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Miloslav Mečíř
Nickname(s) Big Cat, Gattone
Country  Czechoslovakia
Residence Prague, Czech Republic
Date of birth 19 May 1964
Place of birth Bojnice, Czechoslovakia
Height 1.90 m (6 ft 3 in)
Weight 81 kg (180 lb; 12.8 st)
Turned pro 1982
Retired 1990
Plays Right-handed; two-handed backhand
Career prize money $2,632,538
Career record 262 - 122
Career titles 11
Highest ranking No. 4 (February 22, 1988)
Grand Slam results
Australian Open F (1989)
French Open SF (1987)
Wimbledon SF (1988)
US Open F (1986)
Major tournaments
Olympic Games Gold medal.svg Gold medal (1988)
Career record 100 - 54
Career titles 9
Highest ranking No. 4 (March 7, 1988)
Australian Open 4R (1987)
French Open 4R (1989)
Wimbledon 3R (1987, 1989)
US Open 4R (1987, 1988)
Major doubles tournaments
Olympic Games Bronze medal.svg Bronze medal (1988)
Last updated on: 21 February 2007.
Olympic medal record
Men's Tennis
Gold 1988 Seoul Singles
Bronze 1988 Seoul Doubles

Miloslav Mečíř (Czech pronunciation: [ˈmɪloslaf ˈmɛtʃiːr̝]) (born 19 May 1964) is a former professional tennis player from Slovakia. He is best remembered for having won the men's singles gold medal at the 1988 Summer Olympics for the former Czechoslovakia and for having played in two Grand Slam singles finals.



Mečíř was born in Bojnice, Czechoslovakia, now Slovakia.

He reached two ATP finals in 1984 and began 1985 by beating Jimmy Connors in the semi final at Philadelphia, before losing to World No. 1 John McEnroe in the final. He won his first ATP singles title in Rotterdam later that year, and ended 1985 ranked just outside the world's top 10.

He consolidated his position as a world class player in 1986, beating rising Stefan Edberg in straight sets at Wimbledon, before losing to defending champion Boris Becker in the quarter finals. He reached his first Grand Slam final at the US Open later that year, where he faced fellow Czechoslovakian, defending champion and World No. 1 Ivan Lendl. The 1986 US Open was notable for the fact that four players from Czechoslovakia competed in the two singles finals for men and women - Mečíř and Lendl, Helena Suková and Martina Navrátilová. Lendl won the match in straight sets 6–4, 6–2, 6–0. Mečíř's 1986 US Open final appearance was the last major final to see a player still using a wooden racket.

Mečíř improved further in 1987, winning six singles and six doubles titles. He met Lendl again in three high profile matches that year, winning the final of the Lipton International Players Championships in Key Biscayne, Florida, while Lendl won the final of the German Open in Hamburg and the semi-finals of the French Open.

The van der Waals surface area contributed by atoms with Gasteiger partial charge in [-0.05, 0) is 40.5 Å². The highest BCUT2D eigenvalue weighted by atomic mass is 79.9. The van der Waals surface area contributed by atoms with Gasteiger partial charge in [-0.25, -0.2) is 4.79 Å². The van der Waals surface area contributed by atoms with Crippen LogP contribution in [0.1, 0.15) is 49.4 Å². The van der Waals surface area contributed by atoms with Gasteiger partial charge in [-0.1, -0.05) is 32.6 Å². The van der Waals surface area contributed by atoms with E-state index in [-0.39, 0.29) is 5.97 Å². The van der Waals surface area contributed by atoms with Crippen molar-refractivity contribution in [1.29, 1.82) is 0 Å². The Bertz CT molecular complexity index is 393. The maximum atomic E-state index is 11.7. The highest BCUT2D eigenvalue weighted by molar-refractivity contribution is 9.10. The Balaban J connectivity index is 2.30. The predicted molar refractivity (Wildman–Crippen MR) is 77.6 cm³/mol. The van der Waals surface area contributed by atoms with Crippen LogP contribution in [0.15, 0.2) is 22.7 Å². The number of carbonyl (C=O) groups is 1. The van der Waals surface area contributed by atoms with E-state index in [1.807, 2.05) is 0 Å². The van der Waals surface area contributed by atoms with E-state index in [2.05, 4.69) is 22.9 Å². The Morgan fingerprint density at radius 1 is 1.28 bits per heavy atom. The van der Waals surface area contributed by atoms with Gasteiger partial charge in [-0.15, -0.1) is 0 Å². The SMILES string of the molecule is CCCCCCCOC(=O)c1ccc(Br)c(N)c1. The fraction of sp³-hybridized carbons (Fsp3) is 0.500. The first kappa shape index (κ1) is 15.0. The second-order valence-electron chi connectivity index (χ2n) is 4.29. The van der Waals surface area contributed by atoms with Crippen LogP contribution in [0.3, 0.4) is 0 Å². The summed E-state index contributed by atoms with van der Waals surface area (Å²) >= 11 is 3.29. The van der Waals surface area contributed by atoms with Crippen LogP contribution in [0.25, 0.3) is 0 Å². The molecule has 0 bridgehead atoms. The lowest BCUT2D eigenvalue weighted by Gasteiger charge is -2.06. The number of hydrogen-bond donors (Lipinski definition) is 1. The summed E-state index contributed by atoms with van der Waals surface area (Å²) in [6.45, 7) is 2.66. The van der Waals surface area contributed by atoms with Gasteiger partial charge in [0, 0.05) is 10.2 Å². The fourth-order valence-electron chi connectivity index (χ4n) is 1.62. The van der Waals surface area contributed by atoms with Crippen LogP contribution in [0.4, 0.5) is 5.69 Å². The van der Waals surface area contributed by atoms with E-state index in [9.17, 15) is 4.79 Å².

By this time, Mečíř's sedate playing style was known to frustrate a lot of the more powerful top ranked players. The Swedish players, in particular, were said to dislike playing against him.

Mečíř was on top form at Wimbledon in 1988, where he defeated Mats Wilander in the quarter-final. It was Wilander's only Grand Slam singles defeat of the year (he won the 1988 Australian Open, French Open and US Open) yet Mečíř beat him 6–3 6–1 6–3, entertaining the Wimbledon crowd with extraordinary displays of stroke making. Commentating on the match for the BBC, John Barrett noted that "The mental battle is certainly today being won by Mečíř - Wilander really doesn't know what to do". He took a two-set lead in the semi-final against Edberg with a similar display, and later led by a break of serve in the final set, but Edberg eventually wore him down on the way to his first Wimbledon crown.

The highlight of Mečíř's career came later in 1988 when he was selected to represent Czechoslovakia in the Seoul Olympics. In the men's singles semi-finals he exacted revenge over Wimbledon champion Edberg, in an exciting five-set match 3–6, 6–0, 1–6, 6–4, 6–2. He then met Tim Mayotte of the U.S. in the men's singles final and won in four sets 3–6, 6–2, 6–4, 6–2 to claim the Gold Medal. He also won a Bronze medal in the men's doubles, partnering Milan Šrejber.

In 1989, Mečíř reached his second Grand Slam final at the Australian Open in Melbourne. Again he came up against Lendl and lost in straight sets 6–2, 6–2, 6–2. It was a tactical victory for Lendl, whose win saw him to reclaim the World No. 1 ranking from Wilander. After the match, Lendl apologized to the crowd, explaining that he and coach Tony Roche had decided the best tactic against Mečíř was to hit shots deep and down the centre of the court, denying his opponent the angles he thrived on.